"Reducing the operating temperature significantly by eliminating the problem of carbon deposition could make these solid oxide fuel cells economically competitive," Liu said.

Fuel cells powered by coal gas still produce carbon dioxide, but in a much purer form than the stack gases leaving traditional coal-fired power plants. That would make capturing the carbon dioxide for sequestration less expensive by eliminating large-scale separation and purification steps, Liu noted.

The researchers have so far tested their process for a hundred hours, and saw no evidence of carbon build-up. _PO

The problem with making the removal of CO2 a priority, is that it destroys whatever profitability exists within the coal energy sector. But destroying coal energy production has always been one of President Obama's long-term goals, as he confessed to supporters in San Francisco before being elected in 2008. When so much of the government of the world's only superpower is dedicated to the destruction of reliable forms of energy such as coal, nuclear, oil sands, unconventional gas, offshore oil, etc etc, it becomes difficult for industry and commerce to survive. Since the prosperity and power of the world's only superpower is based upon its industrial and commercial might, it appears that the Obama administration is committing democide and a grand scale, via its broad policies of energy starvation.

Fortunately for this government, the lickspittle media -- including comic lickspittles such as Jon Stewart and Stephen Colbert -- are firmly on board the bandwagon of destruction and decline. It is up to more productive groups and persons to find within themselves the fortitude to outlast their dysfunctional overseers in government.

Images transplanted from an earlier posting at AFE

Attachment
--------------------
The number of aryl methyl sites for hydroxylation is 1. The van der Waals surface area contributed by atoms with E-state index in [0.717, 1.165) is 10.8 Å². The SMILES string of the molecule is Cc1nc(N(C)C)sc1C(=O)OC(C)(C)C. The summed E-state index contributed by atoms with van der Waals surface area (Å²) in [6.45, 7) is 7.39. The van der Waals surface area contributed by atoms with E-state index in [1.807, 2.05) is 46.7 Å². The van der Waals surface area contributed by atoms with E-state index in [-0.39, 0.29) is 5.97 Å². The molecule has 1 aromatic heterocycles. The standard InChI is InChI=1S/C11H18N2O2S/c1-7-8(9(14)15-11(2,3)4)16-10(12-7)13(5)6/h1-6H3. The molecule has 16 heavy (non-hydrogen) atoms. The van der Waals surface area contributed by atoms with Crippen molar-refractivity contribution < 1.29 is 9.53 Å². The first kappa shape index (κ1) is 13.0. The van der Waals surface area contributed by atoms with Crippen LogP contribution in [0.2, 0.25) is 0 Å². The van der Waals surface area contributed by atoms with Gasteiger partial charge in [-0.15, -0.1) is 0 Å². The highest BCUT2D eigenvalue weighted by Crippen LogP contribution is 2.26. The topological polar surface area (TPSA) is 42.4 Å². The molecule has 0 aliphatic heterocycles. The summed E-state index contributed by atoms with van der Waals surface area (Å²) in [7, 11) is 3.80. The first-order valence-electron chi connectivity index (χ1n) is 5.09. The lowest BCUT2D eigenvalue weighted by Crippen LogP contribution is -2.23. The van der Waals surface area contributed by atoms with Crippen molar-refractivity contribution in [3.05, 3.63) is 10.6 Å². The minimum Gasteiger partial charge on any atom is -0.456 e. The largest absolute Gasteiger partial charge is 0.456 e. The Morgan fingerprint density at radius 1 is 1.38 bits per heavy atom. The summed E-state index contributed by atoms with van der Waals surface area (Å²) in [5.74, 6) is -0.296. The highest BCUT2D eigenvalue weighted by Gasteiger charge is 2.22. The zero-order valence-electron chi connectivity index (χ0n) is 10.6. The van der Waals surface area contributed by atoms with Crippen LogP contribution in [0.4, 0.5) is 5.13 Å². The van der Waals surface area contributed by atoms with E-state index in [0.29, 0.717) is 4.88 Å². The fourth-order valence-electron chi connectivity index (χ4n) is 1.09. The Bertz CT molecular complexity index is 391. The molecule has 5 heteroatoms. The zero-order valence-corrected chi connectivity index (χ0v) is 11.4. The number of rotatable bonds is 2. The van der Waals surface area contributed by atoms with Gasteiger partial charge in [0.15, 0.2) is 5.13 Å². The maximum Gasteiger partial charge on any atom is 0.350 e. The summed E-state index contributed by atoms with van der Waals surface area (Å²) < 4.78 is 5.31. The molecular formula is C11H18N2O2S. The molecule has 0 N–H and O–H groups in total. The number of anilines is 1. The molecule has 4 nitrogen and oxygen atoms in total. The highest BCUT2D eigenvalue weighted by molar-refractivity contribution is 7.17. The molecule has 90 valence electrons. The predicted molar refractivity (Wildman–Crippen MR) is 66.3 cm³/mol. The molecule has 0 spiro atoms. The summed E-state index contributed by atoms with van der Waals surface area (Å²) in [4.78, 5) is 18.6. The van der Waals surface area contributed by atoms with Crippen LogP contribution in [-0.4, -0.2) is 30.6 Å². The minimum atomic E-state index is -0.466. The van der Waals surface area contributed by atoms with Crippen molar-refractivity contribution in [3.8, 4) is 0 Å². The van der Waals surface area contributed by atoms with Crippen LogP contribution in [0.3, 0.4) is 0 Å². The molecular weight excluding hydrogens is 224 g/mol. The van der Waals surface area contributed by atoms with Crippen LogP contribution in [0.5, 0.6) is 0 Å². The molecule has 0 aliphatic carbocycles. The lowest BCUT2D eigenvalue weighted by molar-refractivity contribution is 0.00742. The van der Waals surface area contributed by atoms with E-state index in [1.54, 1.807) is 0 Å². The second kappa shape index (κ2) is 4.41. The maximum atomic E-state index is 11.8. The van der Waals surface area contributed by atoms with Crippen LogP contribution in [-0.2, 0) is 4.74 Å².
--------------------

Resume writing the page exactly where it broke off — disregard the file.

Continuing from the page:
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Monday, June 20, 2011

North American Shale Oil Bonanza Attracts GTL Technologies

...a major exploration and production company is seriously considering the possibility of incorporating microchannel FT reactors into a planned 5,000 -15,000 barrel per day (bpd) GTL facility onshore in North America designed to convert shale gas into finished synthetic fuels...The shortlisted technologies will be subjected to further evaluation as part of a major high-budget engineering study that will last for several months. The results of the study will be used to select the project’s technology providers. _Engineer

Oxford Catalyst's microchannel F-T technology for converting gas-to-liquids (GTL) is one of the frontrunners to be intensively studied for shale gas to liquids operations onshore in North America.

The technology is already being adopted for offshore applications in Brazil.

PDF presentation on Velocys / Oxford Catalyst's microchannel F-T technology
Microchannel FT reactors developed by Velocys and using a new highly active FT catalysts developed by Oxford Catalysts exhibit conversion efficiencies in the range of 70% per pass, according to Jeff McDaniel, Oxford Catalysts director of commercialisation.

“The high efficiency and modular nature of our microchannel FT reactors makes them particularly useful for this type of application because capacity can be easily increased by simply ’numbering up’ or linking together additional FT reactor modules,” said McDaniel. _Engineer

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Saturday, June 18, 2011

Can US Energy Giant TVA Save US Nuclear Power from its NRC?

Giant US energy provider TVA has signed a letter of intent for the construction of 6 125 MW small modular reactors (SMRs) from Babcock and Wilcox, a solid company with a long record of building small reliable reactors for the US military.

TVA is also looking at reviving a half-built reactor located in Alabama, in an effort to jump-start the process of building new nuclear reactors which has been stymied by the obstructionist US bureaucracy, the Nuclear Regulatory Commission (NRC).
Because the plant already has a precious construction license, albeit from 1974, and because of the authority’s independent status, it faces far fewer obstacles than most other reactor builders.

The T.V.A. does not answer to state regulators. It has no shareholders to worry. As a federally chartered corporation established in 1933 as part of the New Deal, it is overseen by nine directors who are appointed by the president and confirmed by the Senate. Today it supplies electricity across parts of seven states, serving roughly nine million people.

It also enjoys financial advantages that most public utilities lack, borrowing money at rates similar to those paid by the United States Treasury, which is critical for building hugely expensive reactors.